A relatively small number of people pump out much of the online misinformation about COVID-19 vaccines, according to a Washington Post analysis of a massive Facebook study.
- 50% of all vaccine hesitancy content surfaced in just 10 of the 638 population groups studied
- Just 111 users posted half of all the vaccine hesitant content in the segment behind the most misinformation
- There’s a “significant overlap” between vaccine-skeptical and QAnon-affiliated communities
Facebook has already banned many baseless claims about vaccines. But some posts stop short of breaking the rules and still stir doubt. Example: Expressing concern about side effects
Major Concern: Nearly 30% of Americans and almost half of all Republican men say they won’t get vaccinated, according to Vox reporting on a PBS NewsHour/Marist/NPR poll.
Facebook announced a new strategy to counter false vaccine claims, Axios reports, by:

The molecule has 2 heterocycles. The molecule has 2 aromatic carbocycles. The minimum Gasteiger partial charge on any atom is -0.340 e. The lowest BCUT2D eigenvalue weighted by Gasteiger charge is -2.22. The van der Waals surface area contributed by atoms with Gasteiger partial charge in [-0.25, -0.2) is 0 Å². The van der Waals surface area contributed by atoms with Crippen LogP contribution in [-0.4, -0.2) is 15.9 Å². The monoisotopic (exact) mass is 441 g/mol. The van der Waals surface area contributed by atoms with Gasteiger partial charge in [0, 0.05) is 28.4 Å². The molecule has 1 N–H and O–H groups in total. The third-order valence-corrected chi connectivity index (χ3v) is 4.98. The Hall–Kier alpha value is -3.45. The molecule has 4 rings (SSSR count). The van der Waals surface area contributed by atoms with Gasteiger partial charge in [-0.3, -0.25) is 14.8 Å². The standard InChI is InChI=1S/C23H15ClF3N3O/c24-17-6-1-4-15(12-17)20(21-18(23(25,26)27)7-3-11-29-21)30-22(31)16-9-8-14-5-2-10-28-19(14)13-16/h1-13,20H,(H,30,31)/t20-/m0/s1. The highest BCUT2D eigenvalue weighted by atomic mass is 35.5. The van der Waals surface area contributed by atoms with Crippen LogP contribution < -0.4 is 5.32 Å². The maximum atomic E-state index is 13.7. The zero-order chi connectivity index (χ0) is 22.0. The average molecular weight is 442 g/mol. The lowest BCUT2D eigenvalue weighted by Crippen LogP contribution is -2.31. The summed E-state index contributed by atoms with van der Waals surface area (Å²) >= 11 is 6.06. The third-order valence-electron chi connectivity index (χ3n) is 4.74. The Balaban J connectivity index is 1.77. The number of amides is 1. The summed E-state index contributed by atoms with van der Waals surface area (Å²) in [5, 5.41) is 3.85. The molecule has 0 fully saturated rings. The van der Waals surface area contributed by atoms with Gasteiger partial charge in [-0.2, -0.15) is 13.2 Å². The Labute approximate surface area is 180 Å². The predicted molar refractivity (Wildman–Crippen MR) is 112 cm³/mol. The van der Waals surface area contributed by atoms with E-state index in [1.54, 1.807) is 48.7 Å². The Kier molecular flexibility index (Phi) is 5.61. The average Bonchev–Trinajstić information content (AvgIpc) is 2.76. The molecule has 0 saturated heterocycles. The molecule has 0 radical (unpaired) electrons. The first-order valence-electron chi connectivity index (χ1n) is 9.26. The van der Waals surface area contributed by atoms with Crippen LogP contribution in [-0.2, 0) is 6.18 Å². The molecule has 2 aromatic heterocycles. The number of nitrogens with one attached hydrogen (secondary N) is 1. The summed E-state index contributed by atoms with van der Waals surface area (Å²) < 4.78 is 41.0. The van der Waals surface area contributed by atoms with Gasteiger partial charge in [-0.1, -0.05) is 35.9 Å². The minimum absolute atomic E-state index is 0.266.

- Barring the posting of debunked vaccine claims and booting some repeat offenders
- Making it easy for people to find vaccines and connect with local health authorities
- Returning validated vaccine info when users search debunked claims
The media play an important role in fighting disinformation, according to experts at yesterday’s Pulitzer Center–Global Health NOW panel at the Consortium of Universities for Global Health virtual conference yesterday.
Claire Wardle, a co-founder and director of First Draft, offered a few tips:
- Avoid posting questions—e.g., headlines that repeat a rumor—that could unintentionally wind up “giving oxygen” to misinformation
- Fill data deficits with quality info
- Teach people how to recognize a false claim so they’ll get better at “spotting it in the wild”